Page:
Let me tell you, the critics who have been saying some of those things weren't with me when I was being put in the back of (parades ?) in Arkansas because I had the audacity to be a conservative in a state that didn't really welcome it. They weren't there when my door was nailed shut upon my election as lieutenant government in 1993 -- nailed shut by the Democrats in the state capitol, who kept it nailed shut for the first 59 days that I was in office. And I'd get on an elevator; they'd get off. I'd walk down the hall; they'd turn the other way; or the times when I'd go into cafes and restaurants to campaign and people refused to shake my hand because I had the audacity to be a Republican in a state where that just wasn't acceptable.

Believe me, I understand what it is to go into a state capitol where there never been a general broad-based tax cut in 160 years and proposed one, and three months later signed it into law, and 94 times after that signed tax cuts into law in a state that didn't know how to handle that before. That's a conservative, folks, against the head winds that weren't easy. (Applause.)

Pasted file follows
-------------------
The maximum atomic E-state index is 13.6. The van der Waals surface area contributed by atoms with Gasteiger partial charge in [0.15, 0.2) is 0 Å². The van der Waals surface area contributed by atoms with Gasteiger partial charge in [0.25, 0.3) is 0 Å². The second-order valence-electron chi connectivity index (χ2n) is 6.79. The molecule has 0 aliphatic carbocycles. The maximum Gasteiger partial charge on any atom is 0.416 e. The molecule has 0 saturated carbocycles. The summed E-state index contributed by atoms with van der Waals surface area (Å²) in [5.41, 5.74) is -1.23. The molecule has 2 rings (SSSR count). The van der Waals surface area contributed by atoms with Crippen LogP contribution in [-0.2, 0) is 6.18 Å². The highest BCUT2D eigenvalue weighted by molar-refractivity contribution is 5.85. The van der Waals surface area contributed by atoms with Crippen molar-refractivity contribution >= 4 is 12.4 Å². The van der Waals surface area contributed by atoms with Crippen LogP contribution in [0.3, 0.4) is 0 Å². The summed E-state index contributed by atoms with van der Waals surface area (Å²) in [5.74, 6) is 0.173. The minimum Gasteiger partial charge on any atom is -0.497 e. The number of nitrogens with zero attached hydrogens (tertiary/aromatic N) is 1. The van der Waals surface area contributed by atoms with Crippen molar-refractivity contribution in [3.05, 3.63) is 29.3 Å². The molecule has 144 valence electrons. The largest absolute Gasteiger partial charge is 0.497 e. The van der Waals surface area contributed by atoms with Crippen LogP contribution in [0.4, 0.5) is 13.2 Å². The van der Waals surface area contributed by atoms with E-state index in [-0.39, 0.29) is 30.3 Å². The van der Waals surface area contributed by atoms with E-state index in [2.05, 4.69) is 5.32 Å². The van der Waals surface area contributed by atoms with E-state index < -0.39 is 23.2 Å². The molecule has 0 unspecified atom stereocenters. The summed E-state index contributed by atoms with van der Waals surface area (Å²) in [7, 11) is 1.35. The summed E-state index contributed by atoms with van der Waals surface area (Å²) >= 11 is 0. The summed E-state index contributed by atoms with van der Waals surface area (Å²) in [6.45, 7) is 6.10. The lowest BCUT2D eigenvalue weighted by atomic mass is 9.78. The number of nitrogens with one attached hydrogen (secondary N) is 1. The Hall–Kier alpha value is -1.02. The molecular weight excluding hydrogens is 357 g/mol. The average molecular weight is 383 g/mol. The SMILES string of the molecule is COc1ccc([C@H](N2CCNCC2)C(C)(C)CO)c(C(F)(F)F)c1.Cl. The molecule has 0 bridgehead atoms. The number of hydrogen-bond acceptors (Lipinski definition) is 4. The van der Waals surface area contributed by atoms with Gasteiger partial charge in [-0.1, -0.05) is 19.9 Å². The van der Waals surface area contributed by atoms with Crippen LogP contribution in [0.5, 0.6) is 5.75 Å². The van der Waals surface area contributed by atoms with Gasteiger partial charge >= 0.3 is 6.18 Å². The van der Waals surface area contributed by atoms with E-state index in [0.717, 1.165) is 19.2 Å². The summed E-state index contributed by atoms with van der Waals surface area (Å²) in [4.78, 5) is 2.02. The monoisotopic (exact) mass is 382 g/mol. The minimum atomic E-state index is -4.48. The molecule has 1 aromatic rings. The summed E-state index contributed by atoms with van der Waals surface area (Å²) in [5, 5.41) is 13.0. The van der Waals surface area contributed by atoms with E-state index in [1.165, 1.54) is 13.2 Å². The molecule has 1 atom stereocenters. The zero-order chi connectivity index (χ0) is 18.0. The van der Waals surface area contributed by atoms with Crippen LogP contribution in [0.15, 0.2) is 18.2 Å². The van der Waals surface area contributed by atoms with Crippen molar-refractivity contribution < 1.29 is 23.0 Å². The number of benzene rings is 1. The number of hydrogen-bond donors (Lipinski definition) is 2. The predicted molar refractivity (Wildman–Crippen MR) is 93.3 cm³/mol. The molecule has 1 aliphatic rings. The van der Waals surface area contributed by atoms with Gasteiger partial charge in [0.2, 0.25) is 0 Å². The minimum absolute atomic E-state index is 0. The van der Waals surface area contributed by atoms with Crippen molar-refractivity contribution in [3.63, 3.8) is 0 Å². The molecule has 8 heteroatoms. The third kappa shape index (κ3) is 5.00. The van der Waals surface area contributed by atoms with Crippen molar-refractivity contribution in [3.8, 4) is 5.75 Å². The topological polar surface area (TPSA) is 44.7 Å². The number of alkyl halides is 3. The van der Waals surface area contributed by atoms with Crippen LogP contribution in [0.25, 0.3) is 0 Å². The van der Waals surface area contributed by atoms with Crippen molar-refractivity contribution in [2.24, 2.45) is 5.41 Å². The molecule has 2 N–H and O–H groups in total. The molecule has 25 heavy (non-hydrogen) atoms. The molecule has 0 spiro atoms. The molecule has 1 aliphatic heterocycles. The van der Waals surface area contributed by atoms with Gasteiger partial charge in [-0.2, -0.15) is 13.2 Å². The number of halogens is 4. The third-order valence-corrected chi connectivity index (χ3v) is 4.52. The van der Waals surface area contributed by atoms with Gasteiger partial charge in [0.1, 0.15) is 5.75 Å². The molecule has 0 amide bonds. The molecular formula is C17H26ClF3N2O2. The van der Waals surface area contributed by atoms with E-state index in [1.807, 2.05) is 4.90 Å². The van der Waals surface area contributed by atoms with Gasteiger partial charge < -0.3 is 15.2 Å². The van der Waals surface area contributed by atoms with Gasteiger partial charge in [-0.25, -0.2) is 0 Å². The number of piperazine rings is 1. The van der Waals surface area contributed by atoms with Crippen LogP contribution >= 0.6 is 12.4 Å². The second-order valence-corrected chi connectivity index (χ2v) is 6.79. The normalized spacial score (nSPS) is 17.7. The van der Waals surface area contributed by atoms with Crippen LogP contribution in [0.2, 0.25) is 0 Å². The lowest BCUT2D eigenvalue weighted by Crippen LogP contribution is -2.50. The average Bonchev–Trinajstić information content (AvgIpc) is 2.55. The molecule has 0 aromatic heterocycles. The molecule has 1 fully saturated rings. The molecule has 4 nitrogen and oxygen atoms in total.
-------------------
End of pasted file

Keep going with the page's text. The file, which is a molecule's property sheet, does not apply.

To reform welfare in a state that believed that it was an entitlement, and to take half the people off and get them into jobs, not just take them off welfare but to get them employed, and to see the lowest unemployment numbers in our state and the highest employment numbers and the largest number of new jobs and a 50 percent increase in per capita income and the cutting capital gains tax and the elimination of the marriage penalty and the doubling of the child care tax credit and the indexing of the income tax for inflation and the freezing of property taxes for elderly people so they did not lose their homes because government made them end up having to move away.

I understand something about the necessity of that. I remember when legislators were on the capitol steps having news conferences every day calling for -- demanding that we have a special session to raise taxes. And I finally created the Tax Me More fund. I said, "There's nothing in the law that says you can't pay more taxes if you feel like you're not paying enough." And I had envelopes printed.